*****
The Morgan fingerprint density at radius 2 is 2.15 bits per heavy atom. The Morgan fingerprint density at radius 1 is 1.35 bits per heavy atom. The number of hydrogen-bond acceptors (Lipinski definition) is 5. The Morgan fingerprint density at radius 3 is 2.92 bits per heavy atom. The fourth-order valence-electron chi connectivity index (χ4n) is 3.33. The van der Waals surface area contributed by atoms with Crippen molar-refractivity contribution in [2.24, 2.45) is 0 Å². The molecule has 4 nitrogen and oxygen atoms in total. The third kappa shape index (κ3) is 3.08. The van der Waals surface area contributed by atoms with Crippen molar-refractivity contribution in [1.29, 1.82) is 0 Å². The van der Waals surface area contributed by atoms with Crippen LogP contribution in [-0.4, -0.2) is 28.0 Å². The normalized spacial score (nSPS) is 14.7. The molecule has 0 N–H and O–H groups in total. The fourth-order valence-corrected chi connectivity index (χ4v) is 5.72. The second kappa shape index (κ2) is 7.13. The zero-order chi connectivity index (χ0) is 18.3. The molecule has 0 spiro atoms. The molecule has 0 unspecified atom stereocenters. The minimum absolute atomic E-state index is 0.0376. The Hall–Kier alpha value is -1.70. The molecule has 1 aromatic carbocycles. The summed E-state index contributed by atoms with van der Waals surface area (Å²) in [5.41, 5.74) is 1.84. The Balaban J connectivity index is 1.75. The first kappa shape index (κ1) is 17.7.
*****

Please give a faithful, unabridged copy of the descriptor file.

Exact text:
The Morgan fingerprint density at radius 2 is 2.15 bits per heavy atom. The Morgan fingerprint density at radius 1 is 1.35 bits per heavy atom. The number of hydrogen-bond acceptors (Lipinski definition) is 5. The Morgan fingerprint density at radius 3 is 2.92 bits per heavy atom. The fourth-order valence-electron chi connectivity index (χ4n) is 3.33. The van der Waals surface area contributed by atoms with Crippen molar-refractivity contribution in [2.24, 2.45) is 0 Å². The molecule has 4 nitrogen and oxygen atoms in total. The third kappa shape index (κ3) is 3.08. The van der Waals surface area contributed by atoms with Crippen molar-refractivity contribution in [1.29, 1.82) is 0 Å². The van der Waals surface area contributed by atoms with Crippen LogP contribution in [-0.4, -0.2) is 28.0 Å². The normalized spacial score (nSPS) is 14.7. The molecule has 0 N–H and O–H groups in total. The fourth-order valence-corrected chi connectivity index (χ4v) is 5.72. The second kappa shape index (κ2) is 7.13. The zero-order chi connectivity index (χ0) is 18.3. The molecule has 0 spiro atoms. The molecule has 0 unspecified atom stereocenters. The minimum absolute atomic E-state index is 0.0376. The Hall–Kier alpha value is -1.70. The molecule has 1 aromatic carbocycles. The summed E-state index contributed by atoms with van der Waals surface area (Å²) in [5.41, 5.74) is 1.84. The Balaban J connectivity index is 1.75. The first kappa shape index (κ1) is 17.7.